The first historical data about the collection of the Kur'an have come down to us by the way of oral Hadith, and not of history. This is very unfortunate; because a critic is thrown into that medley and compact body of legends, true or false, genuine or spurious, which began to receive unchallenged credit at the time of the recrudescence of Islamic orthodoxy which gave birth to the intolerant Caliph Mutawakkil (A.D. 847-861). The reader is thus astonished to find that the earliest record about the compilation of the Kur'an is transmitted by Ibn Sa'd (A.D. 844) and by the traditionists Bukhari (A.D. 870) and Muslim (A.D. 874). Before their time nothing is known with certainty, not even with tolerable probability, and the imposing enumeration of early commentators dwindles in face of the fact that two thirds of their authority and at least one third of their historicity are thrust back into the mist of the prehistoric; at the most they could have been some of those oral "Kurra's" of whom L. Caetani has spoken in his "Annali dell' Islam."6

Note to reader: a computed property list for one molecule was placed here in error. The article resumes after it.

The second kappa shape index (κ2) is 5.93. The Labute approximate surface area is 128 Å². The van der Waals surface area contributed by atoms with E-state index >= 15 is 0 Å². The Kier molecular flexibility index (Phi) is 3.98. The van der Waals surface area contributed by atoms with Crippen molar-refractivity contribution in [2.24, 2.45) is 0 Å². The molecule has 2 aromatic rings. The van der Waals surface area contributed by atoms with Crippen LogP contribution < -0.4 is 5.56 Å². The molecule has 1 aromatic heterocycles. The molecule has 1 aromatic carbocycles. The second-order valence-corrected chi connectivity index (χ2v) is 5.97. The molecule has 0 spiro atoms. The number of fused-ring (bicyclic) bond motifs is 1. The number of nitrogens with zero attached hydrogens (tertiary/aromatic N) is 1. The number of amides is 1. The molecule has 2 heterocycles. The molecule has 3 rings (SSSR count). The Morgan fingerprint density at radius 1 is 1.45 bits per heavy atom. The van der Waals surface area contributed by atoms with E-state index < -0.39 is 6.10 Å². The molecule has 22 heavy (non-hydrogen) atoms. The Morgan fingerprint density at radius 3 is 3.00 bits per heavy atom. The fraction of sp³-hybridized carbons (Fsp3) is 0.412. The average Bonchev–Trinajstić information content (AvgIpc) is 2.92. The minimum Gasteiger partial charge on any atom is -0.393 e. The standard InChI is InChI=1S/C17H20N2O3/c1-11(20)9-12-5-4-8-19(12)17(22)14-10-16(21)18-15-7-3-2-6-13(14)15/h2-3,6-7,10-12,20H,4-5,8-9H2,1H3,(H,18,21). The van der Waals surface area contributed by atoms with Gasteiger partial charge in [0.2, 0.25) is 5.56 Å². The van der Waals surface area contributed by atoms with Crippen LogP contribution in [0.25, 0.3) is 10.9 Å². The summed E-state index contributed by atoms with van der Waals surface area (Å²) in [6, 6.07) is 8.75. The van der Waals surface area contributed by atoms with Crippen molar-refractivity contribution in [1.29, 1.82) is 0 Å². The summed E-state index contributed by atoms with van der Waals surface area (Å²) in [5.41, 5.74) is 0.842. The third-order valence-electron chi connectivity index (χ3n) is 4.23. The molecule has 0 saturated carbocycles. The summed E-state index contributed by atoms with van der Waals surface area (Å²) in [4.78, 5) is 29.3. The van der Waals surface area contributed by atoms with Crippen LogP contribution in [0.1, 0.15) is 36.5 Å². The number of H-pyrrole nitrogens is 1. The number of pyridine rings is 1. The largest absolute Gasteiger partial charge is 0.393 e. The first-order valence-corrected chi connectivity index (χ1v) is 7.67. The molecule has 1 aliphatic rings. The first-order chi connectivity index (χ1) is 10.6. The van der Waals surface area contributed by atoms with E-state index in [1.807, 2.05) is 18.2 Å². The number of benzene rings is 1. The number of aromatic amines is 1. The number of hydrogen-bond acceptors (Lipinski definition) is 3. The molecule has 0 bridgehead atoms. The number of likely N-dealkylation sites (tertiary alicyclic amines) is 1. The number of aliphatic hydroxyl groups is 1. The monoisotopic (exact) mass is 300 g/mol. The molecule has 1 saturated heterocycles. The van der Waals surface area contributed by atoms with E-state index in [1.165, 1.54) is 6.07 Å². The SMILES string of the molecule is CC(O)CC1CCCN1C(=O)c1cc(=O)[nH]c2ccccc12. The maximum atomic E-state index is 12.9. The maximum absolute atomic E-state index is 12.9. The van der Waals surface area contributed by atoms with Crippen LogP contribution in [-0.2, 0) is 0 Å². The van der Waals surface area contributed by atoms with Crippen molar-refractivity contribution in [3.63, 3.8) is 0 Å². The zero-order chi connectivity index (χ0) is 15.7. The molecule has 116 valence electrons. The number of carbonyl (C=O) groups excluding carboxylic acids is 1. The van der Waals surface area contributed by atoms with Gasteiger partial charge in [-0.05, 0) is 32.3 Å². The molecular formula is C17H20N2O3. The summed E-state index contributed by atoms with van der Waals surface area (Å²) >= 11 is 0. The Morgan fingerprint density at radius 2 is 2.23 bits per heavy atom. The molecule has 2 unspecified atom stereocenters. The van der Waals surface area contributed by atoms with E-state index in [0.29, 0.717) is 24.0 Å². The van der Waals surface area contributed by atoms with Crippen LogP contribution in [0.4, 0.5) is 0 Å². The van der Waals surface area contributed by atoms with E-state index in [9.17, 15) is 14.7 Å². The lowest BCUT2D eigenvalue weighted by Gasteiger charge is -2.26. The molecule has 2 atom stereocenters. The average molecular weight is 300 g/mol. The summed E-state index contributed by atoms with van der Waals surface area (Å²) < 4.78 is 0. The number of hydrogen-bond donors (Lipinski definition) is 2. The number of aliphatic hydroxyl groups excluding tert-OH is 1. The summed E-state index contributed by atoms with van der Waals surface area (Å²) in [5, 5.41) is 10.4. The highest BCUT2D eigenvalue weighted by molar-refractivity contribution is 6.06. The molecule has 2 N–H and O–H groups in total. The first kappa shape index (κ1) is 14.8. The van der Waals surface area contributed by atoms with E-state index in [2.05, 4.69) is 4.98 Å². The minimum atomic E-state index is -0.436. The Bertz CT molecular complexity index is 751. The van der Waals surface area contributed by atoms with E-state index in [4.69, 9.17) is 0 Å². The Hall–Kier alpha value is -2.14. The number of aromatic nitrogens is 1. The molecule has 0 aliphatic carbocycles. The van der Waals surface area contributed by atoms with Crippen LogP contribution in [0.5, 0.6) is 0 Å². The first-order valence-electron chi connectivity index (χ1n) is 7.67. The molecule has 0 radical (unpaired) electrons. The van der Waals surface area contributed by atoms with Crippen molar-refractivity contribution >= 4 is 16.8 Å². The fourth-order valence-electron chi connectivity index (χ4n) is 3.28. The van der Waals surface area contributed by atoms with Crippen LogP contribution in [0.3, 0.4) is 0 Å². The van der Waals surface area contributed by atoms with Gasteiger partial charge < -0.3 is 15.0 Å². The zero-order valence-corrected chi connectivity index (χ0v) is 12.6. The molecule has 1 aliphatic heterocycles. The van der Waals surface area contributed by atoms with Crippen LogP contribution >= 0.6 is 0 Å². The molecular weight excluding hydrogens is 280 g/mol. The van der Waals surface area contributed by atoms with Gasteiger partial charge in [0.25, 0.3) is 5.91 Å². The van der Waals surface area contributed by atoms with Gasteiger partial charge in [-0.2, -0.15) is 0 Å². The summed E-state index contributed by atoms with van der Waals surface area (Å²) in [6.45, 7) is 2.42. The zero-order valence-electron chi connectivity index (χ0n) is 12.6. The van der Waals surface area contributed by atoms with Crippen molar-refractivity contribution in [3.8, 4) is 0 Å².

The most ancient writer, Ibn Sa'ad, has devoted in his tabakat7 a long chapter to an account of those of the "Companions" who had "collected" the Kur'an in the time of the Prophet. He has preserved ten somewhat contradictory traditions, in which he enumerates ten different persons, each with a list more or less numerous of traditions in his favour;8 these persons are: 'Ubayy ibn Ka'b (with eleven traditions); Mu'adh (with ten traditions); Zaid ibn Thabit (with eight traditions); Abu Zaid (with seven traditions); Abud-Darda (with six traditions); Tamimud-Dari (with three traditions); Sa'ad ibn 'Ubaid (with two traditions); 'Ubadah ibnus Samit (with two traditions); Abu Ayyub (with two traditions); 'Uthman ibn 'Affan (with two traditions).